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Food you can’t miss on your next Binondo trip

Food you can’t miss on your next Binondo trip

Ongpin South Bridge. Photo by Joma dela Merced

Recognized as the oldest Chinatown in the world, Manila Chinatown (popularly dubbed as Binondo) offers a combination of rich history, picturesque streets, and great food!

I know. You’re probably already familiar with what Binondo has to offer. The restaurants and kiosks here have been featured way too many times on a lot of blogs, and we can’t blame them. The food here’s legit!

The last time I went to Binondo was during the last Chinese New Year, pre-pandemic. We didn’t get to explore the streets then as the sea of people was just too much. I mean, it was fun and festive, but the lines on the restaurants tend to get long. Maybe that’s the reason why going there after almost two years was soooo refreshing!

Ongpin Street decorated by Chinese lanterns. Photo by Joma dela Merced

When to go

Usually, the dubbed best time to go to Binondo was during Chinese New Years. Aside from the food, you’ll get to see a glimpse of Chinese culture – from dancing dragons and joyous bands, to lanterns and fireworks! But since the pandemic, the best time to go is whenever you can. Like, seriously. Take any moment you can and just go.

Unlike before, navigating the streets of Binondo has never been easier, thanks to handful of food crawls posted online. With these posts as guide, we decided to revisit the streets of Manila Chinatown and re-explore the rich taste of Chinese cuisine!

Here are food I think you shouldn’t miss the next time you go to Binondo.


Café Mezzanine’s Pork Dumplings. Photo by Joma dela Merced

Dim sums is a traditional meal made up of small plates of dumplings and other snack dishes. One of the most popular dim sum dishes is the Jiaozi.

Also called as Chinese dumplings, these crescent-shaped dumplings are formed using an opaque dough and are usually filled with ground pork and greens.

We ordered Café Mezzanine‘s pork dumplings and boy, does it taste good! I love how juicy it is, and how the sauce boosts the flavor of the dim sum instead of overpowering it.

For only Php 190 for eight (8) pieces of these goodies, I’d say that ordering this is definitely sulit!

Xiao Long Bao

Café Mezzanine’s Xiao Long Bao. Photo by Joma dela Merced

Regularly served at a traditional Chinese brunch, these soup dumplings are bites of surprises!

I know, Dong Bei Dumplings is probably among the famous spots for having your XLB’s (Php180 for 6 pieces), but since we were so hungry we didn’t make it there so we decided to have it at Café Mezzanine, too. Don’t hate me, but having tasted both, I think I prefer the latter better (please don’t come at me)!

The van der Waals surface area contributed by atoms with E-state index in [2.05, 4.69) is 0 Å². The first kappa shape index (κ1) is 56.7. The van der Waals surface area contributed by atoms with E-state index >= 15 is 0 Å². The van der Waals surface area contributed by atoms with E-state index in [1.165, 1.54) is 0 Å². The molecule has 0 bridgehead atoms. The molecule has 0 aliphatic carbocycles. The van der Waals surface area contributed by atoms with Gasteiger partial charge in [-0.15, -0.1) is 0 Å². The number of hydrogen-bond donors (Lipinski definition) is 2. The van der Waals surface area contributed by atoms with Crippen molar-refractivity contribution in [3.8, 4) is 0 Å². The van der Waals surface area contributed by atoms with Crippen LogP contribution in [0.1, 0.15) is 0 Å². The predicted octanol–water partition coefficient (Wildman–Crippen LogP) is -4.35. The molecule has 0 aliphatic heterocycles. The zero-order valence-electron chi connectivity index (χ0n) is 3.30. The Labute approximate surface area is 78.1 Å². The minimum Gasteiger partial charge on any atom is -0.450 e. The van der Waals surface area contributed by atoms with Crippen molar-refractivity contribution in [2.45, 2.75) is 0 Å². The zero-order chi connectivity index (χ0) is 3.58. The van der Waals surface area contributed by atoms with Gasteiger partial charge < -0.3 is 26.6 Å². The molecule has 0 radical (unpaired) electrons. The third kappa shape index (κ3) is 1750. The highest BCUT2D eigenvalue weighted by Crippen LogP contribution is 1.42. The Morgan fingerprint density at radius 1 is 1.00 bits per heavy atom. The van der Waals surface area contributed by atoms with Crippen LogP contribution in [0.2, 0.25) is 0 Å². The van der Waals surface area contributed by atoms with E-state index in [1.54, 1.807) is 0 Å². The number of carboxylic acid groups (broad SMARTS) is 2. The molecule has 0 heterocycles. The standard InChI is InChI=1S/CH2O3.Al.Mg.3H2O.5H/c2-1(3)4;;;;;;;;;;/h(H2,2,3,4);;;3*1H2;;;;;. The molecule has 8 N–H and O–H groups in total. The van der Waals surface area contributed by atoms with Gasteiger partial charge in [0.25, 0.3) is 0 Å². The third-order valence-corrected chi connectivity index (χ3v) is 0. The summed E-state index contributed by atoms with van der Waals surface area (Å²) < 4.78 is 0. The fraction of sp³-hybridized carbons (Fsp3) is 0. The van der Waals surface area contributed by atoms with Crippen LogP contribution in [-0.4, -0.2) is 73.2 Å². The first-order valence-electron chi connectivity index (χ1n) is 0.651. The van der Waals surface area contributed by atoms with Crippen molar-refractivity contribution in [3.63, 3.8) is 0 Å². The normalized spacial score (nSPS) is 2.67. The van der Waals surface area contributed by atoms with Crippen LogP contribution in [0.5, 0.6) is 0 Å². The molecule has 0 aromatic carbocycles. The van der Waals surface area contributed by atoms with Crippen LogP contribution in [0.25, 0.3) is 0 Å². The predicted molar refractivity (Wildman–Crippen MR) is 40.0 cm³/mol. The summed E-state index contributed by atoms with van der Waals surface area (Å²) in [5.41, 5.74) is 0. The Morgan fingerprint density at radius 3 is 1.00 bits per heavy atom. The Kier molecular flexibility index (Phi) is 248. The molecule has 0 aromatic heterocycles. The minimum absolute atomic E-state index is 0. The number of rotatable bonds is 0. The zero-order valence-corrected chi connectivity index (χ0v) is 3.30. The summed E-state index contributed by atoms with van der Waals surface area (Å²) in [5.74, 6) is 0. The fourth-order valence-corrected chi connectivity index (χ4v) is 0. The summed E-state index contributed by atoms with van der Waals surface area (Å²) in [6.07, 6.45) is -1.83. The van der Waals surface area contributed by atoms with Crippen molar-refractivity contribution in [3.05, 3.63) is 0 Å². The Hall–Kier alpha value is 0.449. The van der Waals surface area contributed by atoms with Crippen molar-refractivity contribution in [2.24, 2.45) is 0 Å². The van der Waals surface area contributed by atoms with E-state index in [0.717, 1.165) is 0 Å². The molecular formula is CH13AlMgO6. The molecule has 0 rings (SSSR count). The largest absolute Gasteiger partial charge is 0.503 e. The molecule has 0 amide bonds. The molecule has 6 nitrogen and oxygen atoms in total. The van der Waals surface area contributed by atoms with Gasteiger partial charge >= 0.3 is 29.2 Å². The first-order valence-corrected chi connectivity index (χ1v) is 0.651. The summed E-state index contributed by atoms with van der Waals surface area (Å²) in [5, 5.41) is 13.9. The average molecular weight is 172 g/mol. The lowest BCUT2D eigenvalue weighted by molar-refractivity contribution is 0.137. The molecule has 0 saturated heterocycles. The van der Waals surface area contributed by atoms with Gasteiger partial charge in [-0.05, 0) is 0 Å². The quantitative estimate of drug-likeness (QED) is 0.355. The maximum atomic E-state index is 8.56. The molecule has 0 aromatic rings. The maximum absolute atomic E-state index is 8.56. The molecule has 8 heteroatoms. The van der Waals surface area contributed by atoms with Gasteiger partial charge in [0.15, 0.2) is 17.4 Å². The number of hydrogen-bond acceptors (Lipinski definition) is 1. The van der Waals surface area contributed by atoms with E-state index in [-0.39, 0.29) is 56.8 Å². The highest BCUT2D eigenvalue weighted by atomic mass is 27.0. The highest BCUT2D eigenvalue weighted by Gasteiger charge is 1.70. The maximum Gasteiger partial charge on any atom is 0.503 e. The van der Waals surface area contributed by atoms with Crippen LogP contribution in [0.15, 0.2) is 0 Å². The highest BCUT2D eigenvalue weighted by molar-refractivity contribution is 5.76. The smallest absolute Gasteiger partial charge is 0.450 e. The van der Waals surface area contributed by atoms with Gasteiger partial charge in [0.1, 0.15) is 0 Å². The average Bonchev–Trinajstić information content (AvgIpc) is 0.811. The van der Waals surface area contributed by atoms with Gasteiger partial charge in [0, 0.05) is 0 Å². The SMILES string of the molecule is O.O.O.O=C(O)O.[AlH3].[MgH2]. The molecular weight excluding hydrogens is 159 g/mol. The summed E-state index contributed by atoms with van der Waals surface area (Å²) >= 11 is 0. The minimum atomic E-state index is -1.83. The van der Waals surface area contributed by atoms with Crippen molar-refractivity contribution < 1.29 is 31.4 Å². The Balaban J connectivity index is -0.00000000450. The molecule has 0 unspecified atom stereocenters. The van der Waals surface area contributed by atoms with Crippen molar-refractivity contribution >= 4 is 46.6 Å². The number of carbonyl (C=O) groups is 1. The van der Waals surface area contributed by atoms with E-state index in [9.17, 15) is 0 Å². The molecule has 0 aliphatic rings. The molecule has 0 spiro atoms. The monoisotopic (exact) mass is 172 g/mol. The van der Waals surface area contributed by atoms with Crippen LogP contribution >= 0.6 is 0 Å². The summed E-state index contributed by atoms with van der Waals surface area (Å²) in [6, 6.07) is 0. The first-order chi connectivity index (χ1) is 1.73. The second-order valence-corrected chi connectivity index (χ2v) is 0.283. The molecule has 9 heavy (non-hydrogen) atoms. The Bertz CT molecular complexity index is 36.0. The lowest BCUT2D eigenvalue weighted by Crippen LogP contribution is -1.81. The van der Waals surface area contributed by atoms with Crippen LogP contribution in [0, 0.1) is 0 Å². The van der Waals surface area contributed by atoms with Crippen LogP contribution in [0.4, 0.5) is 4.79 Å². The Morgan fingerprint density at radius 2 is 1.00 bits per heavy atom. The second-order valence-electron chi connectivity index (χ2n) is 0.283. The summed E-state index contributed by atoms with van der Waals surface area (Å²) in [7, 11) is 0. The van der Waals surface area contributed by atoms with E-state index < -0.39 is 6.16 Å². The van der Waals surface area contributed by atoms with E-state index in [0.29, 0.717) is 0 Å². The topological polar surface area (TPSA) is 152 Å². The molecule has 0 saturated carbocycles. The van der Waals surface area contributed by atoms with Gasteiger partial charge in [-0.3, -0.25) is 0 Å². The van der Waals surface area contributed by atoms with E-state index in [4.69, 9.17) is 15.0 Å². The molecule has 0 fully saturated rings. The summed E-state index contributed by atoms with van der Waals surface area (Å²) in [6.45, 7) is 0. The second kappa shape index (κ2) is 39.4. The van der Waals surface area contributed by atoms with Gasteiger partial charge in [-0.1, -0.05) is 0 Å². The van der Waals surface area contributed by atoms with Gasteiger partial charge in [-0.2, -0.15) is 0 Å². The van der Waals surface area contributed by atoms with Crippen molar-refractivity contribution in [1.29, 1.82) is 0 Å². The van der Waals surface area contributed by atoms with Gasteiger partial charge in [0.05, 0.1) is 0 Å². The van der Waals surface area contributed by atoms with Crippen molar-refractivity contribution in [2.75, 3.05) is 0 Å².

Its minced pork filling is a bit sweet, it’s juicy as well, and just the proportion to its dough. The gelatinous pork broth that turns into liquid once steamed is very flavorful, too!

Priced at Php 220 for a 10-piece order of Xiao Long Bao, I guess it is worth a try to know if it indeed is better than Dong Bei’s.

Chinese Canton

Café Mezzanine’s Hema Miki Bihon. Photo by Joma dela Merced

Us Filipinos love ourselves some good pancit and Café Mezzanine‘s Hema Miki Bihon platter doesn’t disappoint!

Savor the Chinese-Filipino fusion in this 400-peso sweet-savory platter, filled with pork cutlets, ngo hiang (kikiam), shrimp, and veggies. I am not certain about the serving suggestion of this family platter (sorry, we were so focused on just ordering) but our group of six sure got each of our fills!

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Fried Siopao

Shanghai Fried Siopao’s stall. Photo by Joma dela Merced

Ah, the original! This was actually my first time to try the infamous Shanghai Fried Siopao.

I wasn’t certain if it was because we just had a filling late-lunch at the Café Mezzanine or if was because I expected the fried siopao to be well, fried (only the bottom part’s crispy and fried), but I’d say that I was a bit disappointed after my first bite.

But since I ordered another eight pieces to-go, after a long walk to the Lucky China Mall, I tasted the goodness of the siopao! The meat filling was indeed juicy and flavorful, and the bun was moist and soft. I can’t get over the fact that it tasted like you put a a dumpling filling inside the siopao bun – heaven for only Php 30 each!

A tip: Not sure if it’s just me but it’s way better after heating it in the oven (it makes the bun a bit more crispy).

Egg Tart

Lord Stow’s Bakery’s Egg Tart. Photo by Joma dela Merced.

To cap the food crawl on the streets of Binondo (and before going to Lucky China Mall), we bought probably the best sweet delight I’ve ever tasted – Lord Stow’s Bakery‘s Egg Tart!

I can say that I’ve fallen deeply in love with this treat! the flaky, crispy goodness of this egg tart’s pastry, is perfectly combined with the creamy, melt-in-your-mouth egg custard that gives off a rich finish. And a bonus, you can experience this delight for only Php 48 a piece!

Revisiting the streets of Binondo was such a rewarding (and filling!) trip. The streets, although not filled with as much people as before, is still as welcoming as ever. Of course, the food as usual, does not disappoint!

If you miss authentic Chinese flavors, or if you want to try it for the first time, now might be a good time to go gather your friends and see what the Manila Chinatown has to offer.

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